Star Wars: Galaxy’s Edge, Disneyland’s new Star Wars land, opened this past weekend to rave reactions. While the park opened with only a single new attraction, Disney did manage to mount a full complement of unique retail experiences. One of the most exciting is Droid Depot, where you can build your own custom astromech droid.
After previewing the product line at this year’s Star Wars Celebration in Chicago I rushed to the shop on opening day for the full experience. My gut take: the finished droid is well worth the $99.99 price tag, but the experience itself needs a bit of fine tuning.
My trip to Droid Depot began, as do most things at Disneyland, with a short wait (about 30 minutes) in line. While waiting, I interacted with multiple hotspots inside the store through the Play Disney Parks app. I also chatted with a few cast members, each one role-playing as a citizen of the planet Batuu. That’s how I learned about Mubo, the utai proprietor of the Droid Depot, and a master collector and tinkerer.
Like all of the shop owners at Galaxy’s Edge, however, Mubo never actually makes an appearance. I guess it’s little too hot in Anaheim, California for prosthetics.
Once I made it to the kiosk, I picked between either an R2 or a BB style astromech droid. The staff charged my credit card, then handed me a wire basket with a parts list printed on the bottom. After making my selections, a hired hand escorted me to the conveyor belt, where parts streamed out of the back room.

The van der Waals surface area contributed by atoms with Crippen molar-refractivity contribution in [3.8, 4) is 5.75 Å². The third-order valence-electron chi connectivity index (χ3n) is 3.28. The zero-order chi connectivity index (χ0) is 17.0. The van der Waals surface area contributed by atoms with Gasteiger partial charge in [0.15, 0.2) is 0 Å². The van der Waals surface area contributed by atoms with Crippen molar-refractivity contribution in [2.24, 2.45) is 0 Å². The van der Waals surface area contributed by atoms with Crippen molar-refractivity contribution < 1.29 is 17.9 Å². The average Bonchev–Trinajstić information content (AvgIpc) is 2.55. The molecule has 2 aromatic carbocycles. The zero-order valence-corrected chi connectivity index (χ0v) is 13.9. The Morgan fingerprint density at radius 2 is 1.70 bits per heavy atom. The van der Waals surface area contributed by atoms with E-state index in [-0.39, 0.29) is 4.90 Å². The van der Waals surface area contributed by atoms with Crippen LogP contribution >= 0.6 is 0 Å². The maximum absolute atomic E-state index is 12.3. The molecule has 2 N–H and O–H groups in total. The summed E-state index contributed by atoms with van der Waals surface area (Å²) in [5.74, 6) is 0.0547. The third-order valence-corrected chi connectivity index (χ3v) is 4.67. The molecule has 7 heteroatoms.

The conveyor evokes that scene from Star Wars: The Empire Strikes Back where Chewbacca gathers up the scattered pieces of C-3PO, but in practice it’s an imperfect system. Turns out that once you enter the Droid Depot, your options for customization are limited to what’s on hand at that given moment.
Before leaving for Disneyland, I sat down with my daughters, ages 9 and 5, and decided on a color scheme for the droid that I would bring home from my trip. I stood there next to the conveyor belt for a good few minutes, but the right colors simply weren’t coming down the line. I even asked a cast member if they could grab a specific set of components for me from the back room, but they declined to help me out. It was a little disappointing to travel all that way, wait in multiple lines, and then not be able to create the exact droid my kids asked for.
Things got a little better at the droid building station.
I lugged my tray full of droid parts across the store and plunked down at a workstation in the middle of the room. That’s where I found step-by-step instructions printed on the work surface. Step one required an electric screwdriver to attach the legs. It had just the right amount of torque so that there was no risk of stripping the parts. Next came the dome on top, which snapped in place easily enough. Finally, I had to choose a handful of plastic accent bits for the chest and legs.
But again, I couldn’t find the right colors for those accent pieces in the tiny trays at my workstation. I asked a cast member to help me out, and again they declined, saying that I had to work with the parts that were there in front of me. Rather than put blue accents on my red-and-white droid, instead I walked around the U-shaped set of build stations, rifling through bins filled with other guests’ parts to find the ones I wanted. It was a bit awkward, but no one seemed to mind.